The thing that I truly struggled with was when I would see children facing up to the same treatment (and lifelong side effects) that I was. It broke my heart. Truly.
Recovery and Existential Crisis
In the four years that followed, I grappled with my ‘new normal’. It was only the fact that I lived in the light of the love of my wife and three children, that I was able to keep up a mask of normality. Do the bare minimum of daily living.
But I was under-performing in every area of life that mattered to me.
A couple of times I’d wake up choking, unable to breathe – or with horrible cramps in my neck and face, or my legs. Tinnitus, a condition you can earn from too many too loud rock concerts – a constant ringing in the ears. For me it NEVER abates. It is there at all times, with moderate to severe intensity.
I can no longer taste food, not really.
But my existential crisis wasn’t about any of that stuff, I was pretty strong with treatment and side effects. It was about HOPE. Cancer had stolen it from me. The worst part of cancer was the fear of abandoning my wife and young children. The worst part of recovery was that I still lived under that threat. In the first two years my likelihood of recurrence was something like 30%.
The radiation did significant damage to my thyroid, and before I got the correct dose of medication to fix it, I slowly piled on about 60kg. I was tottering on the edge of a cliff, I saw no realistic hope that I could turn my life around, that I could be healed.
Then, one day, I was walking down the road. I looked up at the sky. I felt the cool summer breeze on my face.
I remembered that feeling of hope and healing, when I did my BIG WALK as a child.
I resolved to do it again.
Captain Australia’s BIG WALK
At first I was just going to negotiate with my wife about an honourable leave-of-absence, get a backpack and some food, and WALK. Hit the road, Jack. Find that healing, that sense of hope. Obese. In pain (physical and spiritual), I almost set out that very afternoon.
But something else happened.
Right from the moment I decided to walk, I started healing. Every night, I left the house, and I just .. walked.
I made this video when I was at my most broken, and covering the first few months. It’s a bit cringy and hard to watch, but it shows you what happened.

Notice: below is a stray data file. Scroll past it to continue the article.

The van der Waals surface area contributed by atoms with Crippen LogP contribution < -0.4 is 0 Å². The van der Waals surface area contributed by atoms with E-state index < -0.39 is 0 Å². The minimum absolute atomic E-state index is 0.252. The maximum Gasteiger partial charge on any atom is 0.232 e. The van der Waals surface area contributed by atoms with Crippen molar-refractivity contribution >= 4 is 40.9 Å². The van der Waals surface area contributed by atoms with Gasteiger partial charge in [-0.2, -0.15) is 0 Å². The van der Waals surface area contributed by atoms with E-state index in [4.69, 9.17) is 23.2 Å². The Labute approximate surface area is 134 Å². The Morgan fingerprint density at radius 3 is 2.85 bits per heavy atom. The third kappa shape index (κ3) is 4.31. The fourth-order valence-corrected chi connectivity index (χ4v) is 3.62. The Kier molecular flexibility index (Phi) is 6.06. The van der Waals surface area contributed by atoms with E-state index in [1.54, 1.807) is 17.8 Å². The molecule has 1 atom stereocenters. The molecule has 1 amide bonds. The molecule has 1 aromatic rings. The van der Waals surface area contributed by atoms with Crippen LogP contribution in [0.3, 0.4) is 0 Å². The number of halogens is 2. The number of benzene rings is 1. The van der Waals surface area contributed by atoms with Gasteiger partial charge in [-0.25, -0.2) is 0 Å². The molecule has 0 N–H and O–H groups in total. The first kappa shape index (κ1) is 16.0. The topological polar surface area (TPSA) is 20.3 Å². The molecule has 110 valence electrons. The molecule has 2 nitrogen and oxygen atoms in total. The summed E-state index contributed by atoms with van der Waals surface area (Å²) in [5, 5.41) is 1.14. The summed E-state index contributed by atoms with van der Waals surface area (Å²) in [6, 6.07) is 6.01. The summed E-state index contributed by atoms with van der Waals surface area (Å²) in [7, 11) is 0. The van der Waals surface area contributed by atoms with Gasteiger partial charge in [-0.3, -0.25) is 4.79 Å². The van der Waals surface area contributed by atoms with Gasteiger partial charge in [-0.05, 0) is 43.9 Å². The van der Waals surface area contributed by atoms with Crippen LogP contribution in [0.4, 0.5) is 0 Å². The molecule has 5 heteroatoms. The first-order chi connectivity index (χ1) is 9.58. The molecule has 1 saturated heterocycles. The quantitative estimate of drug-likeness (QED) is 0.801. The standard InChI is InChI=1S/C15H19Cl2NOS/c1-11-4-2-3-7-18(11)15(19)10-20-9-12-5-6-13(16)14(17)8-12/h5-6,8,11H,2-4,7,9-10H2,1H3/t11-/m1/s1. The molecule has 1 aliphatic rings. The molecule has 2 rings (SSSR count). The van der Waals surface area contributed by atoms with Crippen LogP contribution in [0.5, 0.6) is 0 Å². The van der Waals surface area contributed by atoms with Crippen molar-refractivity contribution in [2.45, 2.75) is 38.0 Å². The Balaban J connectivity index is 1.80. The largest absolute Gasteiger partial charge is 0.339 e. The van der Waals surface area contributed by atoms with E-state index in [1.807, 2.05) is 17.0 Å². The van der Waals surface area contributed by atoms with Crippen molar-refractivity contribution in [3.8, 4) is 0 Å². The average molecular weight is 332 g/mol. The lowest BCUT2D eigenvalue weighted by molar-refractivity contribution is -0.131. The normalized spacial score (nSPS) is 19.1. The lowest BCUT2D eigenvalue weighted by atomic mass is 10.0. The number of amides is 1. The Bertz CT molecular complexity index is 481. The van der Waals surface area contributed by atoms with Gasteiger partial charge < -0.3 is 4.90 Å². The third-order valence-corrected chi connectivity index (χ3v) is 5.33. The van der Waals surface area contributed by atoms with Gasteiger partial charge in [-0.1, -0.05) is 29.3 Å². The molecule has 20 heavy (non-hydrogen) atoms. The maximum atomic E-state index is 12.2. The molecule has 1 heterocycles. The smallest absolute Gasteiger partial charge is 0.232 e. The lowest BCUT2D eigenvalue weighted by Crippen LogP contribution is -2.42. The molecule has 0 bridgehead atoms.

Hope is what happened. It kindled inside me. Because I’d realised, if I was going to walk, it was a theatrical thing, a big thing, maybe an INSPIRING thing.
I realised I should bring Captain Australia back. I could be of service.
That made all the difference, the idea that I could help people.
So I reached out to The Kids’ Cancer Project and talked to a really lovely manager they have there, Natasha. She helped me pull together a strategy for CAPTAIN AUSTRALIA’S BIG WALK.
Those first nights, I struggled to walk even 5 kilometres. I was 60kg overweight. It hurt. Horribly. But I never stopped. Today, it’s August 2021, and I’ve been walking daily since. My daily minimum is 20km, often I do more, and one time I did 55km. My pace is decent too.
So that’s the background.
I actually completed my Quest, Captain Australia’s BIG WALK, and discovered such light and healing that I was stunned, humbled and deeply grateful. During the walk, I was able to help others, and this led me to decide that it wasn’t enough.
So .. I’m going to treat the BIG WALK as a ‘practice run’ and start over – but this time the goal is bigger, I will walk completely around Australia.
I’m doing this because I’ve learned that kindness is the antidote to sorrow. If I can do this monolithic thing and earn the regard of the public, then I have the chance to keep helping people, showing them that a broken life can be fixed, and that if we lift each other up, show kindness and support, we can all do remarkable things.